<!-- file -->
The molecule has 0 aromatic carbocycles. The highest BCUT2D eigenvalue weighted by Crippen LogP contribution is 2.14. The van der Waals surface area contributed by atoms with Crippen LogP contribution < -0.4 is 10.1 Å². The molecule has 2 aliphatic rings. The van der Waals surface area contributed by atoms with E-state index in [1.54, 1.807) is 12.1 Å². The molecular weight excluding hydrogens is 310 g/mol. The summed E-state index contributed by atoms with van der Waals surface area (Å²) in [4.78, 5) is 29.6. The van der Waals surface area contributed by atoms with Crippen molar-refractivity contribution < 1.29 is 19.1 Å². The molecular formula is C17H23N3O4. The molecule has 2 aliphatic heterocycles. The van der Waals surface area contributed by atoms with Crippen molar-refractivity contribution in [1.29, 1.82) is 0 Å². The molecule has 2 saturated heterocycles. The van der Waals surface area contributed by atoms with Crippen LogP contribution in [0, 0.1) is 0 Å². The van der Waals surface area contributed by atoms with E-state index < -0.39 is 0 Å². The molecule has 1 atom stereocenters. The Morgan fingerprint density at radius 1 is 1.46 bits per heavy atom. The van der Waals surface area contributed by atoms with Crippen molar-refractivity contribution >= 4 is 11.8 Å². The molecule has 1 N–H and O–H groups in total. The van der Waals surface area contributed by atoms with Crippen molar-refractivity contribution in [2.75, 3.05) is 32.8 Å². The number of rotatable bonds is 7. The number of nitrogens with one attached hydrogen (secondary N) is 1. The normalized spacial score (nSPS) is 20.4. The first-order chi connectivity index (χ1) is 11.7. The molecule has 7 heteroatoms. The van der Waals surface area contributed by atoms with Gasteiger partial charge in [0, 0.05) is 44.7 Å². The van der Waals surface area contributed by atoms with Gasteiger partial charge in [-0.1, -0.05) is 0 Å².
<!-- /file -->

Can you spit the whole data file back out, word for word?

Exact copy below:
The molecule has 0 aromatic carbocycles. The highest BCUT2D eigenvalue weighted by Crippen LogP contribution is 2.14. The van der Waals surface area contributed by atoms with Crippen LogP contribution < -0.4 is 10.1 Å². The molecule has 2 aliphatic rings. The van der Waals surface area contributed by atoms with E-state index in [1.54, 1.807) is 12.1 Å². The molecular weight excluding hydrogens is 310 g/mol. The summed E-state index contributed by atoms with van der Waals surface area (Å²) in [4.78, 5) is 29.6. The van der Waals surface area contributed by atoms with Crippen molar-refractivity contribution < 1.29 is 19.1 Å². The molecular formula is C17H23N3O4. The molecule has 2 aliphatic heterocycles. The van der Waals surface area contributed by atoms with Crippen molar-refractivity contribution in [1.29, 1.82) is 0 Å². The molecule has 2 saturated heterocycles. The van der Waals surface area contributed by atoms with Crippen LogP contribution in [0, 0.1) is 0 Å². The van der Waals surface area contributed by atoms with E-state index < -0.39 is 0 Å². The molecule has 1 atom stereocenters. The Morgan fingerprint density at radius 1 is 1.46 bits per heavy atom. The van der Waals surface area contributed by atoms with Crippen molar-refractivity contribution >= 4 is 11.8 Å². The molecule has 1 N–H and O–H groups in total. The van der Waals surface area contributed by atoms with Crippen molar-refractivity contribution in [2.75, 3.05) is 32.8 Å². The number of rotatable bonds is 7. The number of nitrogens with one attached hydrogen (secondary N) is 1. The normalized spacial score (nSPS) is 20.4. The first-order chi connectivity index (χ1) is 11.7. The molecule has 7 heteroatoms. The van der Waals surface area contributed by atoms with Gasteiger partial charge in [0, 0.05) is 44.7 Å². The van der Waals surface area contributed by atoms with Gasteiger partial charge in [-0.1, -0.05) is 0 Å².